Slipping on a pair of knit mittens in the winter can be one of the best feelings in the world. They’re so soft and warm, and they make great gifts for your loved ones.
With so many great mitten patterns available, it’s difficult to know where to start. Is it as easy as it looks? Do you need special tools?
Let’s go through where you can find some free knitting patterns for mittens and how to make different kinds of knit mittens below.
Where to Find Free Knitting Patterns for Mittens
There are plenty of free patterns available in craft stores, knitting books and magazines, and online. These patterns will range in difficulty, so be sure you choose a pattern that matches your current sewing skill level.
The possibilities for mitten patterns are practically endless! So long as you pick reputable sources, you can be crafting away without a hitch.
- All Free Knitting is one such site. They have hundreds of free patterns for all types of knitting projects, so feel free to peruse the site for a mitten pattern you like.
- Stitch & Unwind is the knitting and crochet blog for those that run All Free Knitting.com, AllFreeCrochet.com, and AllFreeCrochetAfghanPatterns.com. It’s full of great patterns, pattern tutorials, crochet and knitting-related giveaways and announcements, and even serves as a place for you to ask them your knitting questions.
- The Spruce Crafts is another wonderful site that offers not only knitting patterns, but various, free DIY projects! With tons of new patterns and ideas being uploaded daily, you’ll never run out of things to make.
- Instructables offers numerous of DIY projects, provided by users from all over the world. They have basic tutorials on everything from electronics development to woodwork to all kinds of crafting projects, free for you to try personally! They even have a separate section for teachers who want to get their students interested in all kinds of fun topics.
- Bluprint offers plenty of free crafting and lifestyle classes on their site, driven by people who are just as passionate about your hobbies as you are! While you do have to pay a membership fee to access some of the website’s special features, they still offer many free knitting and crocheting tutorials for you to check out.
How to Knit Mittens
So, ready to dive in? This is a very basic pattern that both beginners and experts alike will have fun knitting.
Materials and Supplies
Before starting, make sure you have the right set of needles.
You will need a good set of five-millimeter, double-pointed knitting needles, since this craft project will require you to knit in a circle; the mittens will go on your hands after all.
Also make sure your needles are compatible with your chosen type of yarn. You can usually find the appropriate needle size recommendation on the label of your yarn.
- 1 ball of colored yarn of your choice.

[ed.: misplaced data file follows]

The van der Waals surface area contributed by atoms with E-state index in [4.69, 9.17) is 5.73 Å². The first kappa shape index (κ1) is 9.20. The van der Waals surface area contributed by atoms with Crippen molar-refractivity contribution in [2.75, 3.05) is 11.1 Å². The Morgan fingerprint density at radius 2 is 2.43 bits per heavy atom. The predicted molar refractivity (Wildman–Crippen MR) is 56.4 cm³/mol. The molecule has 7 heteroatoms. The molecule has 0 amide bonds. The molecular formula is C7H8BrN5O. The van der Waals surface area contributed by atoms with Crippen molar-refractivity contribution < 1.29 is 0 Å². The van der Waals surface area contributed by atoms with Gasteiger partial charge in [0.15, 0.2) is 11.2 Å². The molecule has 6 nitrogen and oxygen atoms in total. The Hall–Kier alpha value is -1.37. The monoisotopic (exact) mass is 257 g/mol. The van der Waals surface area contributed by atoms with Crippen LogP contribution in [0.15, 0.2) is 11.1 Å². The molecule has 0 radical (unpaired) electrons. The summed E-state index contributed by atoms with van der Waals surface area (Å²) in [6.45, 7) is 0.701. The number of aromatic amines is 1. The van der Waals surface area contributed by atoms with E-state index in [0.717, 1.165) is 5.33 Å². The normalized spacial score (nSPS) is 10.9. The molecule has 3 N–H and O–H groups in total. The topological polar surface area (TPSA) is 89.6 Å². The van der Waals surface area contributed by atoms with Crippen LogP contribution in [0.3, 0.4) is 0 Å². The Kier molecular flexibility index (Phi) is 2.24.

- 1 ball of another colored yarn of your choice.
- Size-five-millimeter, double-pointed knitting needles.
- Tapestry needle.
- Cast on 30 stiches using your first ball of colored yarn, and make sure you leave a 20-centimeter-long tail trailing after it.
- Work your first row in a rib stitch and repeat until you reach the end of the row. Knit in this stitch for 11 more rows. Remember, a rib stitch is: knit one, purl one.
- Switch to your second ball of yarn, and knit in stocking stitch for six rows. If you need a refresher, a stocking stitch is: knit one row, purl one row. When knitting your first stitch, make sure to leave a 40-centimeter long tail. You’ll use this tail later to sew up the seams.
- Increase the row and then knit two, make one. In order to ‘make one,’ you simply pick up the strand that runs between the two stitches with your left needle; then, use your right needle to knit this new stitch through the back loop. Knit to the last two stitches, make one, and finally knit two again. Purl the next row after this.
- Repeat these two types of rows four more times, or until you have reached 40 stitches.
- Work in a stocking stitch for eight more rows.
- Decrease the row and then knit two, knit two stitches together, knit to the last four stitches, knit two stitches together again, and finally knit two. Purl the next row.
- Repeat these two types of rows four more times, or until you have reached 30 stitches.
- Knit two stitches together across the row, purl the next row, and finally knit two stiches together across one more row.
- At this point, you should have only eight stitches left. Cut any excess yarn off (not the tails), take the remaining stitches off the needle, then use your tapestry needle to go through these stitches and create a loop. Weave in the end.
- Use your tapestry needle and the 20-centimeter long tail to work in a mattress stitch, so as to sew up the seams. To do this, just place the two seams side by side with the right-sides up. Then, insert your tapestry needle under the horizontal bar between the first two stitches of the mitten.
- Pull the yarn through and insert your needle through the opposite bar on the other seam. Continue until you reach the section that you created from your second ball of yarn. Repeat this with the other tail until you reach the loop. Pull to tighten up your stitches and weave in the ends.
- Repeat the above steps again to make your second mitten.
Here’s a video showing another example of how to knit mittens.
Alternative Mitten Patterns
If you want to create mittens with a little more flair, then try these alternative mitten patterns!
How to Knit Mittens with a Flap